"History has proven too often and too recently that the nation which relaxes its defenses invites attack."
        -Fleet Admiral Nimitz
"Their sailors say they should have flight pay and sub pay both -- they're in the air half the time, under the water the other half""
        - Ernie Pyle: Aboard a DE

#58 CJ AEGIS

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Posted 05 September 2004 - 08:28 PM

G1223, on Aug 17 2004, 08:56 PM, said:

I see a need to move to something in the 10 mm range of slug.
Weirder things have happened:
25 mm Sniper Rifle
"History has proven too often and too recently that the nation which relaxes its defenses invites attack."
        -Fleet Admiral Nimitz
"Their sailors say they should have flight pay and sub pay both -- they're in the air half the time, under the water the other half""
        - Ernie Pyle: Aboard a DE

#59 Delvo

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Posted 05 September 2004 - 08:36 PM

What's the idea behind this ergonomically wacky-looking design?

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#60 CJ AEGIS

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Posted 05 September 2004 - 09:08 PM

Oooh the P90!!!  Jon is currently foaming at the mouth. ;)

The P90 is a bullpup design.  The longer the barrel you have on a weapon the more accurate that weapon tends to be at range.  The problem is with a traditional design you end up with a fairly long weapon once you put together the barrel and the stock.  Now what a bullpup does is make the barrel come right back into the stock of the weapon with the action moved back into the stock.  This allow you to have a shorter weapons but still be more accurate than say a traditionally made SMG like the MP-5.  MP-5Ns were the first weapons that SG1 carried.  Now the FN P90 takes this concept and turns it slightly sideways.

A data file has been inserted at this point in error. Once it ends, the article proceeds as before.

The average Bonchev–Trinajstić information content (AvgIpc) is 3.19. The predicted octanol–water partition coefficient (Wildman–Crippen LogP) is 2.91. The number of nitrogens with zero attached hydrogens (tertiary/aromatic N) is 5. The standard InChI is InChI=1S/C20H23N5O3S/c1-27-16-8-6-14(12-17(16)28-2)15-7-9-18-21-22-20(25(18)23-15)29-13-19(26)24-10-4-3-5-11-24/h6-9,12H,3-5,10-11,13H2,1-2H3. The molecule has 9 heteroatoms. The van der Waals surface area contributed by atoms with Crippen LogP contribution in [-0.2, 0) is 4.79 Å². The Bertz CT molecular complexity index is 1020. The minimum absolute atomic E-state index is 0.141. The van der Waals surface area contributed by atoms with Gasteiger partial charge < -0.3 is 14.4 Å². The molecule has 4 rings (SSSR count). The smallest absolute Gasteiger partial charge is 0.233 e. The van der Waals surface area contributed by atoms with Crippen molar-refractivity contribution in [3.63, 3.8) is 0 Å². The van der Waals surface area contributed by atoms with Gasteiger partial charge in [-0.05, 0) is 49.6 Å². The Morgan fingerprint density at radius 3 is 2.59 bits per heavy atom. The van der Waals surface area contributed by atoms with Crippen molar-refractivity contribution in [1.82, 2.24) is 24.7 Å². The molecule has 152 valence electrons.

In a traditional Bullpup the magazine is located directly behind the trigger.  You can see this feature is weapons like the SA80 used by British forces or the FAMAS.  The P90 takes the magazine and places it on top of the weapons barrel.  This gets the magazine away from the bottom of the weapons and out of the way.  Plus it allows the P90 to carry a hefty 50 rounds of 5.7x28mm.  The main problem is that the rounds are situated perpendicular to the barrel in the P90 compared to traditional magazines.  This means there is a lot of concern about the mechanism that spins the rounds 90 degrees and with the fact that there is a rumor that rounds can become jumbled in a handful magazine if dropped.  So far that rumor is fairly unsubstantiated.  I have however heard from a good source that you do not want to toss around the magazines of the P90 because if they are dropped rounds will easily spray out in all directions.  Other concerns about the P90 is that they lack the weight and design to be used as a good club.

Altogether though the P90 has superior hitting power, range, and amazing accuracy on full auto compared to traditional submachine guns.  The compact design also allows it to be carried by tank crews and rear area troops without it getting in the way.  The pistols they would normally carry on the battlefield are near useless and rifles or carbines are too large.

Edited by CJ AEGIS, 05 September 2004 - 09:08 PM.

"History has proven too often and too recently that the nation which relaxes its defenses invites attack."
        -Fleet Admiral Nimitz
"Their sailors say they should have flight pay and sub pay both -- they're in the air half the time, under the water the other half""
        - Ernie Pyle: Aboard a DE